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Unit information: Cultural Encounters in 2016/17

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Unit name Cultural Encounters
Unit code MODLM0002
Credit points 20
Level of study M/7
Teaching block(s) Teaching Block 2 (weeks 13 - 24)
Unit director Dr. Ruth Bush
Open unit status Not open
Pre-requisites

MODLM0022 Institutions of Culture

Co-requisites

None

School/department School of Modern Languages
Faculty Faculty of Arts

Description

Building on the TB1 unit 'Institutions of Culture', this unit allows students to explore the notion of the ‘encounter’ as a dominant force in contemporary experiences and understandings of culture. Students will explore the ways in which cultures interact and are in dialogue with each other, by examining practices such as translation, adaptation, imitation and reception within and across borders. Encounters happen through displacement and mobility (e.g. travel and exile, in addition to the circulation of ideas and works), but also occur within cultures (e.g. between the rural and the industrial, and between high and low cultures). The encounter is characteristic of a globalised, transnational world; as such, students will be introduced to contemporary cultural theories such as post-modernism, post-colonialism and globalisation. Yet they will also use the knowledge gained from 'Institutions of Culture' to reflect on the historical precedents for these cultural practices, such as the movement of ideas across borders in the Romantic period. By fracturing the cultural ‘canon’ in this way, students will be introduced to some of the cutting-edge debates in academic discourse, such as those on world literature and transnational cinema.

Intended learning outcomes

Students will:

a) develop an understanding of how cultures interact, either between or within cultures, or across time periods.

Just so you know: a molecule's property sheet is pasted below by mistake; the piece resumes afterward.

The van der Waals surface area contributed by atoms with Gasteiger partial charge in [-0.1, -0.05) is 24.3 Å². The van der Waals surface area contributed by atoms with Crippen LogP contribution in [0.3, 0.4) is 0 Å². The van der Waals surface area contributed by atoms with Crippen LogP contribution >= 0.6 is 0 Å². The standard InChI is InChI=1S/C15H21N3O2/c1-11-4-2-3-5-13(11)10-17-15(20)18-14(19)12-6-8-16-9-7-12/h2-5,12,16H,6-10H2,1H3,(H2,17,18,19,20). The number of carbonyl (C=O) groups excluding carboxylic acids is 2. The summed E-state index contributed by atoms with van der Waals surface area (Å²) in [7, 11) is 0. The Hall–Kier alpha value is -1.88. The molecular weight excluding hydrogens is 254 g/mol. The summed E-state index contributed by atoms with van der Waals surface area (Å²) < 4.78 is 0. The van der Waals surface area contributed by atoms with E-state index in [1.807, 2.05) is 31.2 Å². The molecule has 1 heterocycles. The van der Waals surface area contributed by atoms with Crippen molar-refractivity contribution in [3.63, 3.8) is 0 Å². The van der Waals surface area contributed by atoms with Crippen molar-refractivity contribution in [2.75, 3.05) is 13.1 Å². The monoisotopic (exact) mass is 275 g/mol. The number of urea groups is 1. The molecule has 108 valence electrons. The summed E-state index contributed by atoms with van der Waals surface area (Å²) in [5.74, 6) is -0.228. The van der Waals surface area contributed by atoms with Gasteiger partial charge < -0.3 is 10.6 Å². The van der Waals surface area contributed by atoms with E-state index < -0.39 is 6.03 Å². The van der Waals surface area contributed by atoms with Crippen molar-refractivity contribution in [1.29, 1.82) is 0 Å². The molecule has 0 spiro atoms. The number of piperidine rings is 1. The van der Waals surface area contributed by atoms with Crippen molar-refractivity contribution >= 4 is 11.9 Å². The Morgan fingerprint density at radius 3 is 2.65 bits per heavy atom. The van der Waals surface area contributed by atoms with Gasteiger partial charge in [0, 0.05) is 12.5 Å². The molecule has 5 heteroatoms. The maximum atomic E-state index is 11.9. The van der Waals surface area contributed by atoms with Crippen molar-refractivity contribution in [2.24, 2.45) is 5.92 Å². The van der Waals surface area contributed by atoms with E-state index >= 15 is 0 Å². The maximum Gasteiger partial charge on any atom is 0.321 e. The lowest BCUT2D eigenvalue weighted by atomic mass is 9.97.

b) be able to evaluate the impact of encounters between national cultures and time periods on the development of culture and literature.

c) be able to assess and challenge the theoretical frameworks applied to cultural criticism, and engage in debates about the nature of culture and literature in national, transnational and global contexts.

d) be able to respond to questions or problems by presenting their independent judgements in an appropriate style and at a high level of complexity.

e) be adept at applying this knowledge to the discussion of texts and building extended arguments and comparative analyses, both in seminar discussions and their writing.

Teaching details

Seminar-style teaching: this will allow students to engage with specialist literature, develop their own analysis and receive feedback from staff and fellow students on their ideas.

Assessment Details

1 x 5,000 word essay, (testing ILOs a-e)

Reading and References

Lawrence Venuti, The Translator's Invisibility (1995)

Achille Mbembe, On the Postcolony (2001)

Gayarti Chakravorty Spivak, Death of a Discipline (2003)

Pascale Casanova, The World Republic of Letters (2007)

David Damrosch, Natalie Melas & Mbongiseni Buthelezi (eds.), The Princeton Sourcebook in Comparative Literature: From the European Enlightenment to the Global Present (2009)

Paul Wake and Simon Malpas (eds.), The Routledge Companion to Critical and Cultural Theory (2013)

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